Christian teens are the target of a new curriculum that is aimed at propelling young believers to take a leadership role when they see others, including gays, being bullied.
"A middle school student who is bullied daily doesn't care about religious differences. He needs help," said Warren Throckmorton, a psychology professor at Grove City College in Pennsylvania.
Throckmorton is the co-creator of the Golden Rule Pledge – an initiative that encourages respect and concern toward GLBT (gay, lesbian, bisexual, transgender) persons without compromising beliefs – which has produced a new youth curriculum that tackles gay bashing and bullying.
He believes that Christians could help bullied youth if only they followed the golden rule – do unto others as they would do unto you.
"There's much controversy around homosexuality. There should be no controversy around practicing the golden rule," he stressed.
He wants young believers to take the lead in denouncing gay bashing and bullying. "I'd like to see Christian kids, youth group kids become leaders against bullying."
The gay bullying issue took center stage after a string of gay youth suicides. The September suicide of Rutgers University freshman Tyler Clementi, who jumped to his death after being outed by the secret taping of his sexual encounter with a man, opened the floodgates for other stories. Texas teen Asher Brown took his life last month after being bullied at his Texas school. His parents told CNN that he was taunted with gay slurs, among other things. That same month, Californian gay teen Seth Walsh died after trying to hang himself on a tree. Seth mother said that he was "different."
The Gay and Lesbian Alliance Against Defamation (GLAAD) has named eight other suicide victims whose death they believe was motivated by gay-bashing. The group designated Wednesday as Spirit Day in honor of the eleven youths and urged people to wear purple to bring awareness to bullying.
"The tragic suicides of our youth have started an important dialogue among Americans about the dangers of bullying, and now is the time to show our children that millions of Americans accept and value them regardless of their sexual orientation or gender identity," said GLAAD President Jarrett Barrios.
Several gay and heterosexual celebrities have chimed in to the anti-gay bullying dialogue. They include comedian Kathy Griffin, Project Runway star Tim Gunn and openly gay talk show host Ellen DeGeneres. Some of those voices in the dialogue have turned on the church. Griffin, during an interview with CNN, put some of the blame for what she called "trickle-down homophobia" on "so-called religious leaders."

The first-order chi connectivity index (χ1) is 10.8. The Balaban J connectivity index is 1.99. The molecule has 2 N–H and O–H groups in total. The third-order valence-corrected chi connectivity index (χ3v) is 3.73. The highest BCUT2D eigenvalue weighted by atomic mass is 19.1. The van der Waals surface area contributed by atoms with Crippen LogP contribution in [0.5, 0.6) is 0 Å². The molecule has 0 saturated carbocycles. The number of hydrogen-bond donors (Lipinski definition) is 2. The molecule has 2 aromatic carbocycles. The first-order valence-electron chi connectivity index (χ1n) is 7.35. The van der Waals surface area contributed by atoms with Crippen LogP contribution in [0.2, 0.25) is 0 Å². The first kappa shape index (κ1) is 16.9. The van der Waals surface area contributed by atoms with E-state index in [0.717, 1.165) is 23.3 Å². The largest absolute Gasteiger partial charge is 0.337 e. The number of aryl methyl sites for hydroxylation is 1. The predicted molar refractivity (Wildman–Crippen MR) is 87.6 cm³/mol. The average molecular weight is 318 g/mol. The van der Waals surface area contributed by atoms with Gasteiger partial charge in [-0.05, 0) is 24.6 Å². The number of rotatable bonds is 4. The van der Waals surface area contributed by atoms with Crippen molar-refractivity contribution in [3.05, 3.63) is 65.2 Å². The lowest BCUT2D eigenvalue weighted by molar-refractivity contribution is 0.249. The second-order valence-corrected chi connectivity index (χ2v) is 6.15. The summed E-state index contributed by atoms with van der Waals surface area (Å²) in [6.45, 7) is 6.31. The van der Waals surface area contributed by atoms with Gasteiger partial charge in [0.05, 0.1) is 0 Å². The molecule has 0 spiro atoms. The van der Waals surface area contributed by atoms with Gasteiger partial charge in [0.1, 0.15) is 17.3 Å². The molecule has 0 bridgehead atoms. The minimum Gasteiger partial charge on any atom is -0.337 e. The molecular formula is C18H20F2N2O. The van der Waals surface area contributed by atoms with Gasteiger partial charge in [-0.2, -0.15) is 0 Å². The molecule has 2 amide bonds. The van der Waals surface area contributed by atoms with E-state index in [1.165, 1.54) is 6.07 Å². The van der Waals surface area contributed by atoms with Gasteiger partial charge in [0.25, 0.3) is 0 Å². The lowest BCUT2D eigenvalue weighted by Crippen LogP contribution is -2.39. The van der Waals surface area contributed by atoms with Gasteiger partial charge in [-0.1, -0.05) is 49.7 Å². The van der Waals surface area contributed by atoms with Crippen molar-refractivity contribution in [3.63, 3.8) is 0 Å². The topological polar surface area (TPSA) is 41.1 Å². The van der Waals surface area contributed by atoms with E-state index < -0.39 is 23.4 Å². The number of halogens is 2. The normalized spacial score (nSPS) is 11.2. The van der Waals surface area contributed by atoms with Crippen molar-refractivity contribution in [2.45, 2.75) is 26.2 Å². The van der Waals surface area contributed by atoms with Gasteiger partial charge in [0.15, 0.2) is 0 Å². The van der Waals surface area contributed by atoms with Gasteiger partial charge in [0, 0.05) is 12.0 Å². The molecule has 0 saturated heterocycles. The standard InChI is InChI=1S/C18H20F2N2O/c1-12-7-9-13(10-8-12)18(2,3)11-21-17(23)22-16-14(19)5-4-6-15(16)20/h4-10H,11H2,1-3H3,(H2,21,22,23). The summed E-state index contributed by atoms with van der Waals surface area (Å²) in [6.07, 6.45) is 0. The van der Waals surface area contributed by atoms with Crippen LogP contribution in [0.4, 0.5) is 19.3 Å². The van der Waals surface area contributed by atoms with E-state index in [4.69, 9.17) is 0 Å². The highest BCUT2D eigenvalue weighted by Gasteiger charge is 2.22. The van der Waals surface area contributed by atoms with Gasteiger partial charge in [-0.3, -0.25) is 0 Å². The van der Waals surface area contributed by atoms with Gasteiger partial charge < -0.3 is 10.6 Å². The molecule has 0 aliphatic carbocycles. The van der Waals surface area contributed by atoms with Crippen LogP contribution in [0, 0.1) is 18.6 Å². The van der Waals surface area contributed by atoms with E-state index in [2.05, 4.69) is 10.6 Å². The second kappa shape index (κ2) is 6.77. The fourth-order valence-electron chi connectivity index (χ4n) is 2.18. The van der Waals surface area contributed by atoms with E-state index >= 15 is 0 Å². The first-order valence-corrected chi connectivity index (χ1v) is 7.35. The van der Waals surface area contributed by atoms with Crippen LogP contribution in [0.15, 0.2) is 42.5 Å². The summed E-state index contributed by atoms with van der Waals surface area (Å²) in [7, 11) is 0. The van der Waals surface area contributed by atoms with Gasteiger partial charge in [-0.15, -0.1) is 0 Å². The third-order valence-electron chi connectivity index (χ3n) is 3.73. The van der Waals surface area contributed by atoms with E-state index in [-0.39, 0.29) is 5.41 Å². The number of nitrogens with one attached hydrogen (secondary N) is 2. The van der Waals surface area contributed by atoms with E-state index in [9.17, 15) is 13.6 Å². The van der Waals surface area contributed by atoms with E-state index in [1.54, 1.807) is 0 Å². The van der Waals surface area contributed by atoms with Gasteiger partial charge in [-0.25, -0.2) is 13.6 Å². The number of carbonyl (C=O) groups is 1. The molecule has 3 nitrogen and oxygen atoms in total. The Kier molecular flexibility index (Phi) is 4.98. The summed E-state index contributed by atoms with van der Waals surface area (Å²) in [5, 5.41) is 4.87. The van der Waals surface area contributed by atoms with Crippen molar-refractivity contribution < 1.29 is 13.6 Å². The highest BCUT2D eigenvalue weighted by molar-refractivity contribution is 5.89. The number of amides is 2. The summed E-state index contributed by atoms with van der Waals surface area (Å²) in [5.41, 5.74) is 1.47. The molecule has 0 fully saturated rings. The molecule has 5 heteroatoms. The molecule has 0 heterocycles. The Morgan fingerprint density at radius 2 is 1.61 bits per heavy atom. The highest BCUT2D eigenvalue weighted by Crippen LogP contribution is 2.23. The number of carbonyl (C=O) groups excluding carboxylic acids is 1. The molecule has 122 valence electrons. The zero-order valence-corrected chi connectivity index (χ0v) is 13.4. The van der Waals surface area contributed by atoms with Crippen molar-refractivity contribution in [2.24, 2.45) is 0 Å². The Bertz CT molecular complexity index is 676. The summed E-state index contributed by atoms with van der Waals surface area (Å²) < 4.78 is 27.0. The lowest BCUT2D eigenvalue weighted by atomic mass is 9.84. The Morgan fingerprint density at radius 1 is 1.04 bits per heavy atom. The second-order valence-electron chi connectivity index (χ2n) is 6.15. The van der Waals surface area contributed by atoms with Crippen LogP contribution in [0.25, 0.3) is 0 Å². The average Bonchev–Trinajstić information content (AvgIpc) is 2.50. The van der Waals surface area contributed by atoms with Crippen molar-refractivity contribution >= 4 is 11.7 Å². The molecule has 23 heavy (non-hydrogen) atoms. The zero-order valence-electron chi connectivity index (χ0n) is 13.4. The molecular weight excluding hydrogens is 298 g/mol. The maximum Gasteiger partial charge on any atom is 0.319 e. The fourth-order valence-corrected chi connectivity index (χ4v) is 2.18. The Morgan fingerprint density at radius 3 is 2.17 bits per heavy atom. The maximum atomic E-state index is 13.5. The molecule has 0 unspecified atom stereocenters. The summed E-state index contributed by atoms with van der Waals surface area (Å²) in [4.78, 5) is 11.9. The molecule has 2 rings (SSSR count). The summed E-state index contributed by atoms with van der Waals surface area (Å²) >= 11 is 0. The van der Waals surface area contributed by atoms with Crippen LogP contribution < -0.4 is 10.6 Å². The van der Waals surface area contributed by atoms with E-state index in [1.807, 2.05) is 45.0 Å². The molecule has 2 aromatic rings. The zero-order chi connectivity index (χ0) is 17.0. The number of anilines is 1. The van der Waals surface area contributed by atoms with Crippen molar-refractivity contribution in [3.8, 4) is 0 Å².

On Larry King Live, she remarked that "All religion isn't bad," but noted that there "people under the umbrella of I'm a religious leader" who she affirmed would say it is "OK to bully a gay person." She included in that group people who didn't want homosexuals in their church or didn't believe in gay marriage and homosexuals serving openly in the military.
Throckmorton said he knows there is a division over the homosexual lifestyle and biblical beliefs.
"I think a lot of people may not agree with my religious views, but they're not attacking me," said the Pennsylvania professor who does not agree with homosexual behavior but believes Christians should practice love and forgiveness as Jesus did in his day when dealing with sin.
He believes that Christians can co-exist with homosexuals without crossing the moral line.
"I think what they are asking for is mutual respect," he said. But the treatment of homosexuals is a hard issue for many churches, he noted.
"It's probably one of the hardest things to talk about in church," he said.
The five-page Golden Rule Pledge curriculum has been designed to address the issue within church youth groups. Teens must participate and pick sides in a skit entitled, "The Freshman in the Lunchroom," in which a gay student is bullied.
Students then discuss questions such as "What roles should teens take in a situation where someone is getting bullied?" and "Should our helping depend on the reason someone is getting bullied?" and study the biblical accounts of Zacchaeus, the tax collector, and the Samaritan woman at the well. In both accounts, Jesus socializes with people considered social outcasts.
"Jesus transcended groupings," Throckmorton highlighted. "He didn't do it with philosophical rhetoric. He transcended them in a very personal way."
Through the curriculum, Throckmorton said he hopes "to see the elimination of anti-gay name-calling."